Poland hopes to make progress in negotiations with the new Czech government over the open-pit lignite Turow mine near the border, Poland’s prime minister said on Tuesday, referring to the most serious spat between the two European Union members in decades.
The European Union’s top court told Poland to halt operations at the Turow mine on the border with the Czech Republic after Prague complained of environmental damage in Czech villages, which would also mean closing a nearby power plant.
Poland has so far defied the Court of Justice of the European Union (CJEU) order from May.
“…we absolutely do not intend to stop the operations of the mine, the operations of the power plant. The mine and the power plant provide electricity, heat to hundreds of thousands of Polish households,” Mateusz Morawiecki said.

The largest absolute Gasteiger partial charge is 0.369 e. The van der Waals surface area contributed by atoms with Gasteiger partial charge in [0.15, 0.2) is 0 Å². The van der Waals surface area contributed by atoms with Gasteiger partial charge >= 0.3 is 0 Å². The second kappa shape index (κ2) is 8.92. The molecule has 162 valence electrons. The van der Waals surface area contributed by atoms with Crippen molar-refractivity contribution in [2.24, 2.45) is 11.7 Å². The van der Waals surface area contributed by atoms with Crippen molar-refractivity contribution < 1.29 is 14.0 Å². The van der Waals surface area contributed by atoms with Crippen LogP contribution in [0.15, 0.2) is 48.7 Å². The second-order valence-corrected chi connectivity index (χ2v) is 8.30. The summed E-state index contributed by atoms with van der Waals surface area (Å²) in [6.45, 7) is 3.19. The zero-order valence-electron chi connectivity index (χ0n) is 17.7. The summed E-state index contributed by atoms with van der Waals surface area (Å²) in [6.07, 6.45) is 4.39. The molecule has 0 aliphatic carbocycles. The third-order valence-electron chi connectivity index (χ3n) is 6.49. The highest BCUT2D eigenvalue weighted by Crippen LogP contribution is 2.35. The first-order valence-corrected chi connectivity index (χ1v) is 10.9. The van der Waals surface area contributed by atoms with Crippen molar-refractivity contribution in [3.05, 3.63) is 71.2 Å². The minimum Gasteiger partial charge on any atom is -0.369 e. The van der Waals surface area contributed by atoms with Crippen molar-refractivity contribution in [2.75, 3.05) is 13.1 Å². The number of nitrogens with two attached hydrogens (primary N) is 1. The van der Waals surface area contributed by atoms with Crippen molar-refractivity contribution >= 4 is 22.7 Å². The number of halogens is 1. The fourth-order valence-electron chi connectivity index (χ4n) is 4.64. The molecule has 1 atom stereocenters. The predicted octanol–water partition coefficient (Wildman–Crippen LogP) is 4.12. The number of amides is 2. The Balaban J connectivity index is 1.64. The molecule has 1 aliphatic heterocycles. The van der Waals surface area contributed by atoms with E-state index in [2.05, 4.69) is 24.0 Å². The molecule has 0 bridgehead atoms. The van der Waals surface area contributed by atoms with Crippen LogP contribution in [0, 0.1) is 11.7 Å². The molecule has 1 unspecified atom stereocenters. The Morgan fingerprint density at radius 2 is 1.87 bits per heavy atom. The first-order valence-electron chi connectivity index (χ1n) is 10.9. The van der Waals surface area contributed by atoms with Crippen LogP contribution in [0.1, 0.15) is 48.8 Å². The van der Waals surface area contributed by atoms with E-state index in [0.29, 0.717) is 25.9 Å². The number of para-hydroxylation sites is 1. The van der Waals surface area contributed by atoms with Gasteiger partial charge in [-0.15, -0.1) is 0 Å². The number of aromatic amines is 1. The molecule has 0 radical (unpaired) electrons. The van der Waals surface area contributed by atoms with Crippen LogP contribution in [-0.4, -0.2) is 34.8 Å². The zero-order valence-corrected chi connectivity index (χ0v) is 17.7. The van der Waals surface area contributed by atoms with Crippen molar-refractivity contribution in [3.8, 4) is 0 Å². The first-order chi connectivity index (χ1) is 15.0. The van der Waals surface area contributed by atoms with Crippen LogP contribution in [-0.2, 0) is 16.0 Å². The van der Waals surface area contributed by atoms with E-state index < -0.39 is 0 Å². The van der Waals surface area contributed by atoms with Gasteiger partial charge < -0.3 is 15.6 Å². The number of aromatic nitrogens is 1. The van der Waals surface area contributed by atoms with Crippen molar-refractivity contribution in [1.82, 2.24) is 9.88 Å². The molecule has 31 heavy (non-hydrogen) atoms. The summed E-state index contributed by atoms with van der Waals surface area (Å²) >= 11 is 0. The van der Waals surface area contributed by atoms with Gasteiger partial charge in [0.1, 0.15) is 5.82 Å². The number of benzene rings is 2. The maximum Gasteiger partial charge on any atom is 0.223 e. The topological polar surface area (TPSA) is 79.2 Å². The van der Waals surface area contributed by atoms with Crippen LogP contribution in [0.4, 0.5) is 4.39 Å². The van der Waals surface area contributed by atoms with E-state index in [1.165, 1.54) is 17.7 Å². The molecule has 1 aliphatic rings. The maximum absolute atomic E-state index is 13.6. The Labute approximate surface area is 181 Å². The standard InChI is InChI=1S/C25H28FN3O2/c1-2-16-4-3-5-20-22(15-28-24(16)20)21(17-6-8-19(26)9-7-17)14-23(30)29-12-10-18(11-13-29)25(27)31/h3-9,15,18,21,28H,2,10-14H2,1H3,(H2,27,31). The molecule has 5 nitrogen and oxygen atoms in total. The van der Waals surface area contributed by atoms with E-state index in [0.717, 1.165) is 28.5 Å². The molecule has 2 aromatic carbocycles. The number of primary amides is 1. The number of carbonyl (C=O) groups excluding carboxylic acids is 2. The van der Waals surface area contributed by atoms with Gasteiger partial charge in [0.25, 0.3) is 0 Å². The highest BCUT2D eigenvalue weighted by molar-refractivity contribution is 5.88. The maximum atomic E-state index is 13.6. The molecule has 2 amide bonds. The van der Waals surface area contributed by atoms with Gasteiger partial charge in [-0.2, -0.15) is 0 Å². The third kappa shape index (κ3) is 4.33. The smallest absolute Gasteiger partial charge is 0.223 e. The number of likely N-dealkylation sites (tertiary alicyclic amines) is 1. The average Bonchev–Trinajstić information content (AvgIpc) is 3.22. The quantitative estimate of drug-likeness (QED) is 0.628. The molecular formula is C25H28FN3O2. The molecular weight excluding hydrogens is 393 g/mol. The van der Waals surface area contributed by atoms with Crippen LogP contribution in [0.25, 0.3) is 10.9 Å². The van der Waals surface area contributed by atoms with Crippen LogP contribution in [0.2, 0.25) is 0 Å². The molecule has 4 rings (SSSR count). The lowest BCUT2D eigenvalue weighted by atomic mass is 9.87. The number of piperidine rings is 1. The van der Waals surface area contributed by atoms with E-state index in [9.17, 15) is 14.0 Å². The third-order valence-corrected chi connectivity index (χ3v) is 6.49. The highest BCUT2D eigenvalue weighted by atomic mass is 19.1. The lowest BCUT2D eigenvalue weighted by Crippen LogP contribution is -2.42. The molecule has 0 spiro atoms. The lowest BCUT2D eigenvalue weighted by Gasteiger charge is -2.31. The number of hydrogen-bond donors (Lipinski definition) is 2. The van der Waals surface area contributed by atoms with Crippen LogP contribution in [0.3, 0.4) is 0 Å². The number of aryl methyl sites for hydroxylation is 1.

“…it is possible to end this dispute amicably with the Czech side…I hope that in January these negotiations will move forward, maybe even earlier, but I would not like to anticipate the facts here,” he added.
In November, the Czech environment ministry said a new proposal from Poland on the settlement of a dispute was unacceptable, adding it would have to be discussed with the incoming government formed earlier this month following October’s election.
(Edited by Barbara Lewis)